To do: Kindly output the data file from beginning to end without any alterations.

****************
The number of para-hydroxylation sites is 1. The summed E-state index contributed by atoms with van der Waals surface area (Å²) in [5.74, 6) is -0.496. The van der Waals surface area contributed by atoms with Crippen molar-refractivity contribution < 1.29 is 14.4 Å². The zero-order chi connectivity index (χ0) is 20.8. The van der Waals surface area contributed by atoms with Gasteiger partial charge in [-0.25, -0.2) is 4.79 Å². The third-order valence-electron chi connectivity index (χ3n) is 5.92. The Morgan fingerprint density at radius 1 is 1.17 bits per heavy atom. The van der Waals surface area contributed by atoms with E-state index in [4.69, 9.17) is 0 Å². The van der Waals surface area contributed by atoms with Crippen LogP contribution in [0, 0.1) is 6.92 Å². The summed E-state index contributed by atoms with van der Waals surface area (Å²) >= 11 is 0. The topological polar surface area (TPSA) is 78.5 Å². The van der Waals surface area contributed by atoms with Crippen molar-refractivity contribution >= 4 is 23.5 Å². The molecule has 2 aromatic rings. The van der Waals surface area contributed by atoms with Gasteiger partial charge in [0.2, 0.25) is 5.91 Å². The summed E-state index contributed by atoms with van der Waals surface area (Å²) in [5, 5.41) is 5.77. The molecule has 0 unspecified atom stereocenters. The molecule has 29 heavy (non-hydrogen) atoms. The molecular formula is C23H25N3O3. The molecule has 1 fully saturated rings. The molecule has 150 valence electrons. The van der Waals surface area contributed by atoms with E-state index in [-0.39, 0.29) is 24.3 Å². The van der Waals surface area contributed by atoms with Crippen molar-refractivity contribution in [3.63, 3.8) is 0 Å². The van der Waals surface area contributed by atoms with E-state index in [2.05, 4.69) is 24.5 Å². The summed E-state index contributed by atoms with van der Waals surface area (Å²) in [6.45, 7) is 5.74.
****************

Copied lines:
The number of para-hydroxylation sites is 1. The summed E-state index contributed by atoms with van der Waals surface area (Å²) in [5.74, 6) is -0.496. The van der Waals surface area contributed by atoms with Crippen molar-refractivity contribution < 1.29 is 14.4 Å². The zero-order chi connectivity index (χ0) is 20.8. The van der Waals surface area contributed by atoms with Gasteiger partial charge in [-0.25, -0.2) is 4.79 Å². The third-order valence-electron chi connectivity index (χ3n) is 5.92. The Morgan fingerprint density at radius 1 is 1.17 bits per heavy atom. The van der Waals surface area contributed by atoms with E-state index in [4.69, 9.17) is 0 Å². The van der Waals surface area contributed by atoms with Crippen LogP contribution in [0, 0.1) is 6.92 Å². The summed E-state index contributed by atoms with van der Waals surface area (Å²) >= 11 is 0. The topological polar surface area (TPSA) is 78.5 Å². The van der Waals surface area contributed by atoms with Crippen molar-refractivity contribution >= 4 is 23.5 Å². The molecule has 2 aromatic rings. The van der Waals surface area contributed by atoms with Gasteiger partial charge in [0.2, 0.25) is 5.91 Å². The summed E-state index contributed by atoms with van der Waals surface area (Å²) in [5, 5.41) is 5.77. The molecule has 0 unspecified atom stereocenters. The molecule has 29 heavy (non-hydrogen) atoms. The molecular formula is C23H25N3O3. The molecule has 1 fully saturated rings. The molecule has 150 valence electrons. The van der Waals surface area contributed by atoms with E-state index in [-0.39, 0.29) is 24.3 Å². The van der Waals surface area contributed by atoms with Crippen molar-refractivity contribution in [3.63, 3.8) is 0 Å². The van der Waals surface area contributed by atoms with E-state index in [2.05, 4.69) is 24.5 Å². The summed E-state index contributed by atoms with van der Waals surface area (Å²) in [6.45, 7) is 5.74.